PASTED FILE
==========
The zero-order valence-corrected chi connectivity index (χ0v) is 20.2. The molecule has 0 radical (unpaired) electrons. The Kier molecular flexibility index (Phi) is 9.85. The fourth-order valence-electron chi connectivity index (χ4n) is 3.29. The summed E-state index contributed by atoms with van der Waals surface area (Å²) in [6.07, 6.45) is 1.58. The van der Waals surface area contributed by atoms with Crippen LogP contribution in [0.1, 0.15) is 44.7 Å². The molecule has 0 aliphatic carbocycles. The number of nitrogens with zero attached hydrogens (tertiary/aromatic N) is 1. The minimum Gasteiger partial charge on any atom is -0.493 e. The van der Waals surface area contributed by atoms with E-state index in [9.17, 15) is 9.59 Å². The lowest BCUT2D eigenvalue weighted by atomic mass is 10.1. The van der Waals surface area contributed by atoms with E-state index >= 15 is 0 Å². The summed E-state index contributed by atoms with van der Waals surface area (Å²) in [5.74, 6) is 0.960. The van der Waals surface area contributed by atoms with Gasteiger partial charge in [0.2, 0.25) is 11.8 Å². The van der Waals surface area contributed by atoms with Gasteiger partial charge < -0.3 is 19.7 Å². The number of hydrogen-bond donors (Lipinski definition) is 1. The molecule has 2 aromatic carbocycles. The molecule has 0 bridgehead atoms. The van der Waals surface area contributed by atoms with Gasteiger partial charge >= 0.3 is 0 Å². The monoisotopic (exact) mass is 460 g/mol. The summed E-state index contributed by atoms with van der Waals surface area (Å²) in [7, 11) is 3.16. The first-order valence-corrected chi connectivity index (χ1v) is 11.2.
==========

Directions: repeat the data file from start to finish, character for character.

The zero-order valence-corrected chi connectivity index (χ0v) is 20.2. The molecule has 0 radical (unpaired) electrons. The Kier molecular flexibility index (Phi) is 9.85. The fourth-order valence-electron chi connectivity index (χ4n) is 3.29. The summed E-state index contributed by atoms with van der Waals surface area (Å²) in [6.07, 6.45) is 1.58. The van der Waals surface area contributed by atoms with Crippen LogP contribution in [0.1, 0.15) is 44.7 Å². The molecule has 0 aliphatic carbocycles. The number of nitrogens with zero attached hydrogens (tertiary/aromatic N) is 1. The minimum Gasteiger partial charge on any atom is -0.493 e. The van der Waals surface area contributed by atoms with E-state index in [9.17, 15) is 9.59 Å². The lowest BCUT2D eigenvalue weighted by atomic mass is 10.1. The van der Waals surface area contributed by atoms with E-state index >= 15 is 0 Å². The summed E-state index contributed by atoms with van der Waals surface area (Å²) in [5.74, 6) is 0.960. The van der Waals surface area contributed by atoms with Gasteiger partial charge in [0.2, 0.25) is 11.8 Å². The van der Waals surface area contributed by atoms with Gasteiger partial charge < -0.3 is 19.7 Å². The number of hydrogen-bond donors (Lipinski definition) is 1. The molecule has 2 aromatic carbocycles. The molecule has 0 bridgehead atoms. The van der Waals surface area contributed by atoms with Gasteiger partial charge >= 0.3 is 0 Å². The monoisotopic (exact) mass is 460 g/mol. The summed E-state index contributed by atoms with van der Waals surface area (Å²) in [7, 11) is 3.16. The first-order valence-corrected chi connectivity index (χ1v) is 11.2.